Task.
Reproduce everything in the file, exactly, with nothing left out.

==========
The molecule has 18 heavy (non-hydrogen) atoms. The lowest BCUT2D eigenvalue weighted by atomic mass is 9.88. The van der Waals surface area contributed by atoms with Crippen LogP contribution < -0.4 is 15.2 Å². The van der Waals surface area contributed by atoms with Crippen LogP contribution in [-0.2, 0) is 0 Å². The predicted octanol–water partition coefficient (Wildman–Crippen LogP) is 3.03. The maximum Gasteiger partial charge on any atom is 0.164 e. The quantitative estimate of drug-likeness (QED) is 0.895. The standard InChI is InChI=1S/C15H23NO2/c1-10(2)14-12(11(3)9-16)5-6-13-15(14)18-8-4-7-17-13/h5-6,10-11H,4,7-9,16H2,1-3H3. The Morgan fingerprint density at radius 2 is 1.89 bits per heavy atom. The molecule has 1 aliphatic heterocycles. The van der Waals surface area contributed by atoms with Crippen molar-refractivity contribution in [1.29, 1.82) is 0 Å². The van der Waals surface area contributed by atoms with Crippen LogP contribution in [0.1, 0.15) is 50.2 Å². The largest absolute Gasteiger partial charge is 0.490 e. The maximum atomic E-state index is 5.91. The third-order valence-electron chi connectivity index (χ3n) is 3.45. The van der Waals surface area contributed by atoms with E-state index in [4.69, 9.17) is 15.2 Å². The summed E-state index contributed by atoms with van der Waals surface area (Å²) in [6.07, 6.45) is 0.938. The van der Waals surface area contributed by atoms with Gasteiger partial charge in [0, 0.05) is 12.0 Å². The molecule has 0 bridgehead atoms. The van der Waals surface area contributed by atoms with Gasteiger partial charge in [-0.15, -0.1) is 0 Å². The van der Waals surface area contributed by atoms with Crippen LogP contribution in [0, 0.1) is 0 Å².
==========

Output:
The molecule has 18 heavy (non-hydrogen) atoms. The lowest BCUT2D eigenvalue weighted by atomic mass is 9.88. The van der Waals surface area contributed by atoms with Crippen LogP contribution < -0.4 is 15.2 Å². The van der Waals surface area contributed by atoms with Crippen LogP contribution in [-0.2, 0) is 0 Å². The predicted octanol–water partition coefficient (Wildman–Crippen LogP) is 3.03. The maximum Gasteiger partial charge on any atom is 0.164 e. The quantitative estimate of drug-likeness (QED) is 0.895. The standard InChI is InChI=1S/C15H23NO2/c1-10(2)14-12(11(3)9-16)5-6-13-15(14)18-8-4-7-17-13/h5-6,10-11H,4,7-9,16H2,1-3H3. The Morgan fingerprint density at radius 2 is 1.89 bits per heavy atom. The molecule has 1 aliphatic heterocycles. The van der Waals surface area contributed by atoms with Crippen molar-refractivity contribution in [1.29, 1.82) is 0 Å². The van der Waals surface area contributed by atoms with Crippen LogP contribution in [0.1, 0.15) is 50.2 Å². The largest absolute Gasteiger partial charge is 0.490 e. The maximum atomic E-state index is 5.91. The third-order valence-electron chi connectivity index (χ3n) is 3.45. The van der Waals surface area contributed by atoms with E-state index in [4.69, 9.17) is 15.2 Å². The summed E-state index contributed by atoms with van der Waals surface area (Å²) in [6.07, 6.45) is 0.938. The van der Waals surface area contributed by atoms with Gasteiger partial charge in [0, 0.05) is 12.0 Å². The molecule has 0 bridgehead atoms. The van der Waals surface area contributed by atoms with Gasteiger partial charge in [-0.15, -0.1) is 0 Å². The van der Waals surface area contributed by atoms with Crippen LogP contribution in [0, 0.1) is 0 Å².